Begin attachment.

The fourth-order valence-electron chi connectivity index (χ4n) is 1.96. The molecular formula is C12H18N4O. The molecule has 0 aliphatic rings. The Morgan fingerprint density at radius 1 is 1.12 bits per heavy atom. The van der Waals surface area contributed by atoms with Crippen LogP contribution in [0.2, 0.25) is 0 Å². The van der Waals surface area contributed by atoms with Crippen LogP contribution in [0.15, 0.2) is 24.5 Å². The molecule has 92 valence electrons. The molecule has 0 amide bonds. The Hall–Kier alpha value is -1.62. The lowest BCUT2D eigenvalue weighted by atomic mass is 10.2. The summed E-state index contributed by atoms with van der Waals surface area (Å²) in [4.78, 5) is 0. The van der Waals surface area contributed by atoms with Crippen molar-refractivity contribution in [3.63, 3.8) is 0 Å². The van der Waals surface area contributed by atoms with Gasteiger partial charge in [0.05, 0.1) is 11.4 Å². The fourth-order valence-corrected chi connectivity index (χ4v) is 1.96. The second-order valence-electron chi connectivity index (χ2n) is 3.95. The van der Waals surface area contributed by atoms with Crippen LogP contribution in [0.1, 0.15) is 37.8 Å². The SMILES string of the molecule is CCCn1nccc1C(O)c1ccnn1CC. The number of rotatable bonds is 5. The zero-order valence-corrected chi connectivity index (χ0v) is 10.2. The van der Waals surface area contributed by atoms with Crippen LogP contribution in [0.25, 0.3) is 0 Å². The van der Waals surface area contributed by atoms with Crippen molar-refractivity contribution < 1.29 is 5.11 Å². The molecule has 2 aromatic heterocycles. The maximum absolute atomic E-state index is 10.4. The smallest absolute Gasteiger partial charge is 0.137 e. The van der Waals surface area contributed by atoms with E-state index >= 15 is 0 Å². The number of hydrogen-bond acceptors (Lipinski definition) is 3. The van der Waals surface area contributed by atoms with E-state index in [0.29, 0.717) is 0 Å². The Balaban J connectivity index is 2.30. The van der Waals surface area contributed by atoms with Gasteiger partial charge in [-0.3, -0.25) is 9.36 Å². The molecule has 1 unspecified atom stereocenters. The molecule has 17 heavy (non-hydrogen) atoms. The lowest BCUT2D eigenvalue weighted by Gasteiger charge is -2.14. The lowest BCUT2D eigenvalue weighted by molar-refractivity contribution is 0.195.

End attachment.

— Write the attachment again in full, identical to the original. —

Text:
The fourth-order valence-electron chi connectivity index (χ4n) is 1.96. The molecular formula is C12H18N4O. The molecule has 0 aliphatic rings. The Morgan fingerprint density at radius 1 is 1.12 bits per heavy atom. The van der Waals surface area contributed by atoms with Crippen LogP contribution in [0.2, 0.25) is 0 Å². The van der Waals surface area contributed by atoms with Crippen LogP contribution in [0.15, 0.2) is 24.5 Å². The molecule has 92 valence electrons. The molecule has 0 amide bonds. The Hall–Kier alpha value is -1.62. The lowest BCUT2D eigenvalue weighted by atomic mass is 10.2. The summed E-state index contributed by atoms with van der Waals surface area (Å²) in [4.78, 5) is 0. The van der Waals surface area contributed by atoms with Crippen molar-refractivity contribution in [3.63, 3.8) is 0 Å². The van der Waals surface area contributed by atoms with Gasteiger partial charge in [0.05, 0.1) is 11.4 Å². The fourth-order valence-corrected chi connectivity index (χ4v) is 1.96. The second-order valence-electron chi connectivity index (χ2n) is 3.95. The van der Waals surface area contributed by atoms with Crippen LogP contribution in [0.1, 0.15) is 37.8 Å². The SMILES string of the molecule is CCCn1nccc1C(O)c1ccnn1CC. The number of rotatable bonds is 5. The zero-order valence-corrected chi connectivity index (χ0v) is 10.2. The van der Waals surface area contributed by atoms with Crippen LogP contribution in [0.25, 0.3) is 0 Å². The van der Waals surface area contributed by atoms with Crippen molar-refractivity contribution < 1.29 is 5.11 Å². The molecule has 2 aromatic heterocycles. The maximum absolute atomic E-state index is 10.4. The smallest absolute Gasteiger partial charge is 0.137 e. The van der Waals surface area contributed by atoms with E-state index >= 15 is 0 Å². The number of hydrogen-bond acceptors (Lipinski definition) is 3. The van der Waals surface area contributed by atoms with E-state index in [0.29, 0.717) is 0 Å². The Balaban J connectivity index is 2.30. The van der Waals surface area contributed by atoms with Gasteiger partial charge in [-0.3, -0.25) is 9.36 Å². The molecule has 1 unspecified atom stereocenters. The molecule has 17 heavy (non-hydrogen) atoms. The lowest BCUT2D eigenvalue weighted by Gasteiger charge is -2.14. The lowest BCUT2D eigenvalue weighted by molar-refractivity contribution is 0.195.